In the Washtenaw County hotel industry, the average daily rate in 2011 was $87.50, up from $82.40 in 2010, according to Skelton.

In the past couple of years, Dahlmann Properties also hired 4 to 5 full-time employees and 8 to 10 part-time employees to work at the rebranded hotel. That number will increase as occupancy rates rise, Dahlmann said.

He said now that the extensive renovations are completed, the hotel will undergo routine maintenance work every few years, similar to the other Dahlmann hotels. Currently, the Bell Tower’s bathrooms are being renovated.

“Our renovation process is slow and deliberate,” he said. “We take three or four rooms at a time and try different things. We let guests try it and offer comments and then we go forward. It’s a multi-phased project and we are very careful to understand what the guests want and what Washtenaw County wants.”

Lizzy Alfs is a business reporter for Reach her at 734-623-2584 or email her at Follow her on Twitter at



Sun, Jan 29, 2012 : 2:51 a.m.

Nice, I'd like to see that kind of effort put into the building they have own down in Depot Town.

David Cahill

Sat, Jan 28, 2012 : 7:53 p.m.

Congrats to the Dahlmanns for taking a risk. Looks like it is paying off for everybody!

Mike D.

Sat, Jan 28, 2012 : 3:53 p.m.

Yes, renovations on your downtown hotels can be "slow and deliberate" when you have a complete monopoly! People will pay $250 a night for a tired old room with 1987 bedspreads and minuscule bathrooms when the only alternative is another hotel with the same amenities owned by the same family.


Mon, Jan 30, 2012 : 4:13 a.m.

Glad to hear that the old hotel has been improved upon. I had out of town visitors stay there once before, even quite a long time ago; and it was not very good. However, even upon hearing about the improvements, I'd still be reluctant to direct out of town visitors, there. I personally thought that it should have been torn down and rebuilt from scratch. It appears there's another run down hotel across the highway from, there - the old Ramana, now named something else. That's another hotel that needs to be torn down and rebuilt, in my opinoin, also. As for Dahlmann property, not really impressed with the "monopoly" mentality.


Sun, Jan 29, 2012 : 5:22 a.m.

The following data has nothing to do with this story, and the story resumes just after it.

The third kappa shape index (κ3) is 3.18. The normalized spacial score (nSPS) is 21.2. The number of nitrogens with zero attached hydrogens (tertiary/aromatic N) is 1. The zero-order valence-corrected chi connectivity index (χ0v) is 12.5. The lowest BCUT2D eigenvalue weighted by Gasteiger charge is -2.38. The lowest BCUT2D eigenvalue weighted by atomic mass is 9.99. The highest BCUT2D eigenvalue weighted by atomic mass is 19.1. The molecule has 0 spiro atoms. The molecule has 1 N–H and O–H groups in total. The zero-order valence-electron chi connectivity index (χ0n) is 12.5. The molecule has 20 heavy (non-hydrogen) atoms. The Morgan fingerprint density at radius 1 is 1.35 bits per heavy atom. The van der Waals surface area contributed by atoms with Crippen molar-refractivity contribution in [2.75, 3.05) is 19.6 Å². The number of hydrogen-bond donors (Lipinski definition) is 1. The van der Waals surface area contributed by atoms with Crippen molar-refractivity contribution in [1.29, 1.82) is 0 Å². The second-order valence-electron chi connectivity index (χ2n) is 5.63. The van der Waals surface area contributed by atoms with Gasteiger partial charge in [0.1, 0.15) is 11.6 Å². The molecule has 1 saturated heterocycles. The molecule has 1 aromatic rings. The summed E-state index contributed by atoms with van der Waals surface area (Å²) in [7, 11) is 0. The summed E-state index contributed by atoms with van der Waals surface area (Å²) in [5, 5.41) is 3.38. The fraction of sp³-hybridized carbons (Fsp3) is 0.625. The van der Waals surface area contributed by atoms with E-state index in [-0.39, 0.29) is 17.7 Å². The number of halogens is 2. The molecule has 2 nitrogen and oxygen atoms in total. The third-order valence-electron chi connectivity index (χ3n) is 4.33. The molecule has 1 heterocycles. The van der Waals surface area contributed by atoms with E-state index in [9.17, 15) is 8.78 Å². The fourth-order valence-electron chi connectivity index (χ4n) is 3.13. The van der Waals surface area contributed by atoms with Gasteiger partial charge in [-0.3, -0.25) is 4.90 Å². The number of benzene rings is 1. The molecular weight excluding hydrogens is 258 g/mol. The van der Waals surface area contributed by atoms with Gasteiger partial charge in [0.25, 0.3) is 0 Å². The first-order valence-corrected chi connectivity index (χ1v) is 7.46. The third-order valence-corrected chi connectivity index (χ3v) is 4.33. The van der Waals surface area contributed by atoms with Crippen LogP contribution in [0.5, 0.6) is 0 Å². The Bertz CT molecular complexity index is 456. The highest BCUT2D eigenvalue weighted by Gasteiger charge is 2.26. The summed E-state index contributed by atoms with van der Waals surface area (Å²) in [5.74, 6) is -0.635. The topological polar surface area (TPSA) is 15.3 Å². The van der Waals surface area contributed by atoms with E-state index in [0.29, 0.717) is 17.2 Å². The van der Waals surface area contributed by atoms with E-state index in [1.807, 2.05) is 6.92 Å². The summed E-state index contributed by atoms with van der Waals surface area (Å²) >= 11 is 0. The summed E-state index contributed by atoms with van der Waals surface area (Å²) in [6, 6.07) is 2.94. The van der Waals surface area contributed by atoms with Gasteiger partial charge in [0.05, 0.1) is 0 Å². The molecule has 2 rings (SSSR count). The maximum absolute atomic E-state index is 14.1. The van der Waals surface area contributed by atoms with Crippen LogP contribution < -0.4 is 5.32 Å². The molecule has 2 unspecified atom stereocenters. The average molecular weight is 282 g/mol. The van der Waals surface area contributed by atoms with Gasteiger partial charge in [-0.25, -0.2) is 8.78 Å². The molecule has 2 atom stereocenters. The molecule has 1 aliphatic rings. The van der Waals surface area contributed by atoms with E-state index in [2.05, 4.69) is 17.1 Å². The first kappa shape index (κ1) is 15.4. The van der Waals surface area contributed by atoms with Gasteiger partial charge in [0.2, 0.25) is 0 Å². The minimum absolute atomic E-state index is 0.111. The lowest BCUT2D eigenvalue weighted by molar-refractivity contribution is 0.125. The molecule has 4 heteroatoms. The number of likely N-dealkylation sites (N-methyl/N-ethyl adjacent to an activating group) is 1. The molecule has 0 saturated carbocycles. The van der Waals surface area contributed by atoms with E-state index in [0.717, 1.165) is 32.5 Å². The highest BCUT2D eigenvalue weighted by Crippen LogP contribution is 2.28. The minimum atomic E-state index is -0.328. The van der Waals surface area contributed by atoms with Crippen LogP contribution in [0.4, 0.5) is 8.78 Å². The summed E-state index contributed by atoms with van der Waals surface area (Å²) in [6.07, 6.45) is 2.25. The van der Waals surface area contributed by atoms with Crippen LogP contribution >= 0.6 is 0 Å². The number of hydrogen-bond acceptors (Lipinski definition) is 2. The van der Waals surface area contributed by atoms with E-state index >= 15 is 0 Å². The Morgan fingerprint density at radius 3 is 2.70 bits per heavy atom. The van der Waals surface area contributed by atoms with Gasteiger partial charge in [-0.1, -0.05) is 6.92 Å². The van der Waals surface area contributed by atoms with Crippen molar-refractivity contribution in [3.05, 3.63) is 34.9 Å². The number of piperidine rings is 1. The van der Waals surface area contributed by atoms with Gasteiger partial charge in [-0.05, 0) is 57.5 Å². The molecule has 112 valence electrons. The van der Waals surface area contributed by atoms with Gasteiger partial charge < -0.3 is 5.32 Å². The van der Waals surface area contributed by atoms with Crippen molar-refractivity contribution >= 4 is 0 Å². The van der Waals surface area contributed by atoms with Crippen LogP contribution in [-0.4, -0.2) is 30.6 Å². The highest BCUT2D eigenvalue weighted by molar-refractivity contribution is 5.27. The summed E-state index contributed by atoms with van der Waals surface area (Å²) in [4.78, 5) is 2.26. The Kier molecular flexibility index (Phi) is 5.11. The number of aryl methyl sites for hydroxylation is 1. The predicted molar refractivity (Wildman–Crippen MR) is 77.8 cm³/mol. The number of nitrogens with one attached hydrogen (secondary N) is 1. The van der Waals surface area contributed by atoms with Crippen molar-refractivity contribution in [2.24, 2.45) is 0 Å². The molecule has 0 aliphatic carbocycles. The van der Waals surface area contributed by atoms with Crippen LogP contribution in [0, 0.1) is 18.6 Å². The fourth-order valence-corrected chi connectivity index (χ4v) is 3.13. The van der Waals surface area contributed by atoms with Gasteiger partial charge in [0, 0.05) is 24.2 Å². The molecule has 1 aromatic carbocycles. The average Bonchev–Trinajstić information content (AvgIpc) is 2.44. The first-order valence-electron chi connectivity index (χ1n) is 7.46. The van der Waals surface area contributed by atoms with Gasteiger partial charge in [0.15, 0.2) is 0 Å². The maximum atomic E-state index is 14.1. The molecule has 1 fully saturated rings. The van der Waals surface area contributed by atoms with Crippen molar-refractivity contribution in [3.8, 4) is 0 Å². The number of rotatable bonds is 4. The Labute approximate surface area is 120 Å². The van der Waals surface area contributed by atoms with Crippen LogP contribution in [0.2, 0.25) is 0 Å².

Ahhhh the embassy..she's a beaut clark.


Sat, Jan 28, 2012 : 9:51 p.m.

You can always stay at the Embassy. :-)

Lisa Dengiz

Sat, Jan 28, 2012 : 3:51 p.m.

This place is now so terrific- my daughter is having her bridal party stay there! Well done, Dahlmann!!

Lets Get Real

Sat, Jan 28, 2012 : 2:16 p.m.

They've done a nice job renovating and upgrading this former embarrassing place. Congratulations. Please don't affilate with a national brand and send a lion's share of the profits out of our area. Smart hoteliers know that it is not just the transient traffic that supports them. Success depends on local community support like holding local nonprofit fund raisers and celebrating family milestones in the new conference center are examples. Recommending locally owned properties keeps our local economy vibrant. Additionally, the new conference center concept supports local catering companies. This property does not provide food service, but offers a service kitchen for your chosen caterer to use in servicing your event - a long needed venue in our area. Let's get behind revitalizing existing properties and rethinking old paradigms to produce new business ideas. Thank you Dahlmanns.


Sat, Jan 28, 2012 : 1:26 p.m.

hope it does's right across the street from the excellent "palm palace ' restaurant, near an AAA office .... and in the hopefully rare event of some sleazy , drug-related clientele ( not an unknown in motels next to highways) right near the county jail.


Sat, Jan 28, 2012 : 12:24 p.m.

Being right off US 23 at Washtenaw Ave they are placed perfectly for people coming to visit either UM or Eastern. Hope they do well.


Sat, Jan 28, 2012 : 11:52 a.m.

They would do better joining a national brand, often the first place travelers look when booking in an unfamiliar area.